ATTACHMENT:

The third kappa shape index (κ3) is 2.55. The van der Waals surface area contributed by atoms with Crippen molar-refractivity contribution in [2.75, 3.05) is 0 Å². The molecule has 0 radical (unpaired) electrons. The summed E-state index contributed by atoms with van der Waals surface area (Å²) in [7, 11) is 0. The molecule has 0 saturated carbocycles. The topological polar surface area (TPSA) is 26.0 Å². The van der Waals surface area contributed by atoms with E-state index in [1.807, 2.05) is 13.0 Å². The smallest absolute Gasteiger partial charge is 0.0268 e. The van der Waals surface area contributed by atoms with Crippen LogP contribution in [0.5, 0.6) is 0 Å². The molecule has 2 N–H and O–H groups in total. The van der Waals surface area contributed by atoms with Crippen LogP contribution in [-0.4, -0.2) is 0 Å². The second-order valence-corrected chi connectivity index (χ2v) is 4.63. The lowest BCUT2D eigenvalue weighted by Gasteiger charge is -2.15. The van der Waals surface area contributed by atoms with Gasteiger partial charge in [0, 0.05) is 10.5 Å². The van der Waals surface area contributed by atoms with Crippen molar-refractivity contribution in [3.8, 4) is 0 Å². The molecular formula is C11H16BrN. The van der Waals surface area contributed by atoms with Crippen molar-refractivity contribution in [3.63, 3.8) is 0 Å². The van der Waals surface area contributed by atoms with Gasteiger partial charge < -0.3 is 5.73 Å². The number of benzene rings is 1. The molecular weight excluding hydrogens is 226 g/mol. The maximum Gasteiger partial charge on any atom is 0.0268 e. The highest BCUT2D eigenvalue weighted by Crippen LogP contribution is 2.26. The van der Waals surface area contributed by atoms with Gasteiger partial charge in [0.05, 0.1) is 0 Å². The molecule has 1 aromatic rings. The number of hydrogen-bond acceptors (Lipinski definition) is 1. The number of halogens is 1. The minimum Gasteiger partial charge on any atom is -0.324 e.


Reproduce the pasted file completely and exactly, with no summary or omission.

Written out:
The third kappa shape index (κ3) is 2.55. The van der Waals surface area contributed by atoms with Crippen molar-refractivity contribution in [2.75, 3.05) is 0 Å². The molecule has 0 radical (unpaired) electrons. The summed E-state index contributed by atoms with van der Waals surface area (Å²) in [7, 11) is 0. The molecule has 0 saturated carbocycles. The topological polar surface area (TPSA) is 26.0 Å². The van der Waals surface area contributed by atoms with E-state index in [1.807, 2.05) is 13.0 Å². The smallest absolute Gasteiger partial charge is 0.0268 e. The van der Waals surface area contributed by atoms with Crippen LogP contribution in [0.5, 0.6) is 0 Å². The molecule has 2 N–H and O–H groups in total. The van der Waals surface area contributed by atoms with Crippen LogP contribution in [-0.4, -0.2) is 0 Å². The second-order valence-corrected chi connectivity index (χ2v) is 4.63. The lowest BCUT2D eigenvalue weighted by Gasteiger charge is -2.15. The van der Waals surface area contributed by atoms with Gasteiger partial charge in [0, 0.05) is 10.5 Å². The van der Waals surface area contributed by atoms with Crippen molar-refractivity contribution in [3.8, 4) is 0 Å². The molecular formula is C11H16BrN. The van der Waals surface area contributed by atoms with Crippen molar-refractivity contribution in [3.63, 3.8) is 0 Å². The van der Waals surface area contributed by atoms with Gasteiger partial charge < -0.3 is 5.73 Å². The number of benzene rings is 1. The molecular weight excluding hydrogens is 226 g/mol. The maximum Gasteiger partial charge on any atom is 0.0268 e. The highest BCUT2D eigenvalue weighted by Crippen LogP contribution is 2.26. The van der Waals surface area contributed by atoms with Gasteiger partial charge in [0.05, 0.1) is 0 Å². The molecule has 1 aromatic rings. The number of hydrogen-bond acceptors (Lipinski definition) is 1. The number of halogens is 1. The minimum Gasteiger partial charge on any atom is -0.324 e.